When you are being chased by carnivorous flashers—“freaky-looking velociraptor-like creatures,” as Terra Nova star Jason O’Mara describes them—you’ve gotta be in the best shape of your life.

“I wanted to take control of my fitness before starting such a physical role in this dino-size undertaking,” he says of Fox’s Spielberg-produced sci-fi series.


Jason O’Mara’s Terra Nova character travels back 85 million years to save the world. But how would he fare if he ever ran into one of our primitive ancestors? Experts aren’t sure of the answer. “Body mass seems to have been higher in Neanderthals than modern humans, and they have strong muscle markings in their upper body, suggesting good upper-body strength,” says Daniel Lieberman, Ph.D., chair of the department of Human Evolutionary Biology at Harvard University. We just don’t know enough about their overall muscle fiber composition to know who would win if you challenged one to an arm wrestling match, he says.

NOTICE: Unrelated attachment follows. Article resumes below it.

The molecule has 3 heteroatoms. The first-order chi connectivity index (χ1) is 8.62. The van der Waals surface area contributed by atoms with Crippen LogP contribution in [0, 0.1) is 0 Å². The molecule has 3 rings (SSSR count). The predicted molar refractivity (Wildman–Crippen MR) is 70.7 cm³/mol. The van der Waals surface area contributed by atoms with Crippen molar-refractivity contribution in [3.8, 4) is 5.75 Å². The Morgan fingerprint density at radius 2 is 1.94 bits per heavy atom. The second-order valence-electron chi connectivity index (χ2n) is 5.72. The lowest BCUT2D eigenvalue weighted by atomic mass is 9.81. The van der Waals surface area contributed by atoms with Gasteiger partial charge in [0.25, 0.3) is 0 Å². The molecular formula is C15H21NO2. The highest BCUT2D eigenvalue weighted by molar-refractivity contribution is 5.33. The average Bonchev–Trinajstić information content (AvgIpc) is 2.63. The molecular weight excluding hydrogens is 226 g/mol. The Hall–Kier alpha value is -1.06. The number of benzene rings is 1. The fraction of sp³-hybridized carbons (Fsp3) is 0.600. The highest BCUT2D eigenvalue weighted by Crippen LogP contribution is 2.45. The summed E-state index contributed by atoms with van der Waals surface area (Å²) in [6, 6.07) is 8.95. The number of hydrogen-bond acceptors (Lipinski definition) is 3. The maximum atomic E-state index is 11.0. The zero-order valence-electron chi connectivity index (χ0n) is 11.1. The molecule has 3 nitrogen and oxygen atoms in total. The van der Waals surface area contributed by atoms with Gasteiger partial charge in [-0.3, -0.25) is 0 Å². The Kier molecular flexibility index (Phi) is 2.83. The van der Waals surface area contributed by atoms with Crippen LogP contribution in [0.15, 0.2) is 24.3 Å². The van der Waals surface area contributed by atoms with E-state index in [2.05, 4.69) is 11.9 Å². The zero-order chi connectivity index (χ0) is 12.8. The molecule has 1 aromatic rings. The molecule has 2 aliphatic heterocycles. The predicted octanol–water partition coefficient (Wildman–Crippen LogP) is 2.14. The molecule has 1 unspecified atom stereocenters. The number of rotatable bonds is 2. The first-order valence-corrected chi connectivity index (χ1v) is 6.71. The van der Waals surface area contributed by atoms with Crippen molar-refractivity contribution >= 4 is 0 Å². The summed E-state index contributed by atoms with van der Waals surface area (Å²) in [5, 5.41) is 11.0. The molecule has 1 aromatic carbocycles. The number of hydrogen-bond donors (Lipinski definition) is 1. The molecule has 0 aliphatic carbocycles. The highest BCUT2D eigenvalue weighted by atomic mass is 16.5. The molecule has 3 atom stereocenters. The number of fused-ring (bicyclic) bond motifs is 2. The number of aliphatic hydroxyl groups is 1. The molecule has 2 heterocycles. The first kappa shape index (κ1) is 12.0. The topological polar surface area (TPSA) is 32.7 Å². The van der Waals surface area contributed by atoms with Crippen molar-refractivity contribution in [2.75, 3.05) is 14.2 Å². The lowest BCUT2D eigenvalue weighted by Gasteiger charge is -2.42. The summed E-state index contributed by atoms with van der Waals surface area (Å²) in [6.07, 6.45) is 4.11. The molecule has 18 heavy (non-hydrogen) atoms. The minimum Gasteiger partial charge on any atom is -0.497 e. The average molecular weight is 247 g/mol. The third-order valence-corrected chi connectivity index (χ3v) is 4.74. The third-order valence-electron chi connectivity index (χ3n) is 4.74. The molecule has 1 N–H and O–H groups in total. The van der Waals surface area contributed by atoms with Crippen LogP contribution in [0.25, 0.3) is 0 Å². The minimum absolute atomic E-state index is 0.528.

To train and maintain for his role on the dinosaur drama, O’Mara employs a “no school like the old school” mentality. The former rugby player relies on yoga, kickboxing, and 5Ks on the glorious Gold Coast beaches in Australia, where the show is shot, and works out six days a week (“no exceptions,” he says).

O’Mara estimates that 75% of fitness is diet. “It gets dull after a while,” he says about his meal plan, which includes oatmeal, boiled chicken breast, and protein shakes.

Still, you won’t hear O’Mara complain too much. “I feel good about life, about the show. And I’m 39, and I can touch my toes. I didn’t think I’d be able to say that 20 years ago.”

O'Mara's Workout

Jason hit his core with every exercise he does. And since his workouts primarily use body-weight resistance, he does everything to failure. His favorite moves:

Keep your right hand in normal pushup position and your right knee bent, almost touching your elbow. Your left hand should be farther out and forward, with your left leg straight. Alternate positions at the end of every push-up.

Do one regular push-up, then pull your left knee up to your chest. Do another push-up, but this time bring your right knee up to your chest. Do a third push-up and then, with both hands still on the ground, jump both feet toward your chest; then stand up. That’s one rep.

Place your palms on the edge of one chair, supporting your body weight with your feet on a second chair. Lower your body until your elbows reach a 90-degree angle, then push yourself back up.